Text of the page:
Brasserie or Brassiere... Too confusing?
Updated: May 24, 2018
If you have ever been to France, you must have seen this word, “Brasserie”, all over the large, busy downtowns and all the way to the most remote villages. And, if you are like one of my restaurant guests or one of my language course students, you may be puzzled by it. They often would ask me to please explain why we people in France advertise “Brasserie” (and most of them would actually mispronounce it and say “Brassiere”) in all these places that truly look like cafés more than anything else?
The word “Brassiere” does exist in the French language, and it means a new-born size, usually knit bodysuit or jumpsuit for a baby boy or a baby girl.
As for the word “Brasserie”, it comes from the verb “brasser” which means to brew.
In the same way as a brewery is a place where they serve beer and/or a place where they brew beer, a “brasserie” in France is a place where you find… beer! So, from now on, think of a “brasserie” as a “brewery” where you can find beer and food, because that’s what it is!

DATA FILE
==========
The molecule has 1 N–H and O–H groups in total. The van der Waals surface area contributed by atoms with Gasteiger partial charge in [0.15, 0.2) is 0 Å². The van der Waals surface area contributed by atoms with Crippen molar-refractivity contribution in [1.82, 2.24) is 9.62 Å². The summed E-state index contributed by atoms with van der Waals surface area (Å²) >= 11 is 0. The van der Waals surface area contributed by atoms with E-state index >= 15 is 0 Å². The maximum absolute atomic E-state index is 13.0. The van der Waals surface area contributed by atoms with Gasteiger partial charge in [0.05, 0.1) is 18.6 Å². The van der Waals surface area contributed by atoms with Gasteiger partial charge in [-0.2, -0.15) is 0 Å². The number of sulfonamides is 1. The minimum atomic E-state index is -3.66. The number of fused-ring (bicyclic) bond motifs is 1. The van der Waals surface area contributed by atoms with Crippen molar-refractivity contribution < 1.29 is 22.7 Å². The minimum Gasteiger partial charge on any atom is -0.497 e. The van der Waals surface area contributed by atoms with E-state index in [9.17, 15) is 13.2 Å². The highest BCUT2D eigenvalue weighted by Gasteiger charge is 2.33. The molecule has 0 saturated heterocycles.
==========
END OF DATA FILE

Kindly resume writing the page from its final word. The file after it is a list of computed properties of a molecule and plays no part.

As long as the ancient and newer civilizations have harvested grain, beer has been consumed for thousands of years. It was actually called the liquid bread in Mesopotamia. And as long as we have had places in France where they serve beer, those places have been called “brasseries”, not to be confused with “brassieres”…